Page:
If you’ve ever been to a good party, you know that all you needed is a chilled keg, a beer tap and a red solo cup, and you’ll be sure to have a good time. However, at your local classy bar, the system is actually a bit more complicated than that. The keg-tap-solo cup system works well for a frat boy looking for his third buzz of the weekend, but a good beer system will include a high powered and reliable beer pump. Over the next two blogs, we’ll take a look at how beer pumps work and beer pump best practices for establishments of quality.
Beer Pump Basics
The basic purpose of the beer pump is to move beer from the keg or other container to the faucet. This is an alternative to using gas pressure to move the beer. Instead the pump uses mechanical force to deliver the beer to the faucet. It is common to find beers pumps in beer line systems where more than 35 or 40 psi is needed to create a consistent flow. Often, runs of more than 200 feet or set ups which require a significant vertical lift. If gas pressure is used above and beyond these pressures, it will create problems as the beer begins to absorb the gas and its composition will be altered, affecting the taste and quality. Some multi-barrel serving tanks which have low pressure limits also use beer pumps.
How Beer Pumps Work
Beer pumps themselves are powered by high-pressure gas or compressed air that does not come into contact with the beer. Most retailers power their beer pumps with CO2 ; in these cases, the pump exhaust CO2 gas must be vented outside the cooler or building to avoid CO2 buildup and asphyxiation. CO2 can be relatively expensive to use to power beer pumps compared to compressed air, but CO2 is usually already available at any location serving draught beer, so is often simpler to use.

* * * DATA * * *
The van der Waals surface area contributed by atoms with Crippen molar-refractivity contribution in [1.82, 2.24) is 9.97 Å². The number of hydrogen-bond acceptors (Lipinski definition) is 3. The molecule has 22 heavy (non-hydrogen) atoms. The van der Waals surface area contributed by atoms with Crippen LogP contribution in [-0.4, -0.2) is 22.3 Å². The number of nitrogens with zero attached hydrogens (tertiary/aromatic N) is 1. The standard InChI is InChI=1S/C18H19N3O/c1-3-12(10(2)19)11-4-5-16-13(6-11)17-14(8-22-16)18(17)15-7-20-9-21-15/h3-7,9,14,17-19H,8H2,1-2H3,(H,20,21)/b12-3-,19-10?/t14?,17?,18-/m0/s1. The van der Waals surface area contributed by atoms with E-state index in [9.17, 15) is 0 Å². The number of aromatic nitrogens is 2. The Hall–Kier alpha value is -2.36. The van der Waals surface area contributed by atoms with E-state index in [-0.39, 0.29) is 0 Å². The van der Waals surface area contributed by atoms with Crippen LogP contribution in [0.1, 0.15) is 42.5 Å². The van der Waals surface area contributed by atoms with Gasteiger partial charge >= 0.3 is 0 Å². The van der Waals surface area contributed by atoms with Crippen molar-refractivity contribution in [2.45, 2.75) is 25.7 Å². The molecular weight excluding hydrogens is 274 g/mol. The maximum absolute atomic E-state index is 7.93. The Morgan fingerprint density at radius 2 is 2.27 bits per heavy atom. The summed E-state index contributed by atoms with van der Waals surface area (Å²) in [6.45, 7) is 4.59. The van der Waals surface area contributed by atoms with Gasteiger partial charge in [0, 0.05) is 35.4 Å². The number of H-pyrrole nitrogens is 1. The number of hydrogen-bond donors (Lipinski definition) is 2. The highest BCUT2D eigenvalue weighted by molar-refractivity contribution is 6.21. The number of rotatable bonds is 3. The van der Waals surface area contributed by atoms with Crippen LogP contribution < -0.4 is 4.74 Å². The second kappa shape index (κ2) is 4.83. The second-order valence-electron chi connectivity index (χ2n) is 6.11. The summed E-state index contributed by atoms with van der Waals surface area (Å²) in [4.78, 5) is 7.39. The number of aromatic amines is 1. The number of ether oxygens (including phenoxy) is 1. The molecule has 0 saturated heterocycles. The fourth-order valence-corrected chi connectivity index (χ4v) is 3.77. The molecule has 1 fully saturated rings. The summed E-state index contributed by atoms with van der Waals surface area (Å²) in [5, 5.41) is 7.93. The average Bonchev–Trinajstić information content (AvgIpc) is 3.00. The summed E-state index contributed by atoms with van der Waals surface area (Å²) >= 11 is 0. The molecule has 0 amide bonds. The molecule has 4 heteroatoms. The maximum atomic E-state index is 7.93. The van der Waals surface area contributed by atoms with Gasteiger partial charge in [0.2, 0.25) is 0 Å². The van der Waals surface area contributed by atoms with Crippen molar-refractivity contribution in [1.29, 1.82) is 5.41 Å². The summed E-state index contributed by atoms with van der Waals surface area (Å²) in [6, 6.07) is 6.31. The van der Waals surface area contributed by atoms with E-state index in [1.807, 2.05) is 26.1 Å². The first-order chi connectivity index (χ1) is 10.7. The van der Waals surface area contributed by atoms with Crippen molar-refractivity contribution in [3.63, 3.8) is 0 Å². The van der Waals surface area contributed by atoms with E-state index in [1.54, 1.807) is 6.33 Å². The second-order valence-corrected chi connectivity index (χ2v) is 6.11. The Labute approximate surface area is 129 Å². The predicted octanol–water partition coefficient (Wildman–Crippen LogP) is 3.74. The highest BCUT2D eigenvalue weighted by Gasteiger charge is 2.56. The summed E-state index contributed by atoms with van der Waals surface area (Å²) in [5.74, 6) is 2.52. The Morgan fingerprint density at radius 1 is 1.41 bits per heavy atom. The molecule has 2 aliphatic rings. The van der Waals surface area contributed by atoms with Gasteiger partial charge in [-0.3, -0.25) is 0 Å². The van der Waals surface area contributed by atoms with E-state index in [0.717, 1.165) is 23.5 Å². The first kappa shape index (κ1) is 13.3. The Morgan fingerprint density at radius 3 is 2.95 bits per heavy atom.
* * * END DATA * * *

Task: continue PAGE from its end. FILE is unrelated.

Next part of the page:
If a system uses compressed, the air should never contact the draught beer. Additionally, it is best to use a high quality air compressor. These can clean and dry the air to avoid damaging beer pumps. Cheaper, smaller, air compressors often deliver air which still contain small amounts of moisture and oil that can cause damage to the beer pump eventually. If the compressor breaks, the establishment will be unable to serve beer.
Fixed and Additive Pressure
Beer pumps essentially come in two basic types: fixed pressure and additive pressure. It is growing harder and harder to find a fixed pressure pump. This is because a fixed pressure pump only delivers beer at the same pressure which is being applied to the keg. An additive pressure pump is usually found in long draw systems, because keg’s applied pressure is in addition to the gas pressure which moves beer through the pump. Finally, an additive pressure system can still pump beer however weakly, if it fails, which is something a fixed system cannot do.
Of course, a portion of the pump comes in contact with the beer and (like anything else) should be cleaned regularly to guard against build up and germs. If you need more help understanding beer pumps or other components of the draft beer line system, please contact us at Clean Beer, in Milford, MA. We can meet all your beer line needs, from installation to cleaning and maintenance. In addition to our services, we sell new and used beer line equipment, for your home or bar. Clean Beer is the home of the clean beer line experts, contact us about your home or commercial tap needs.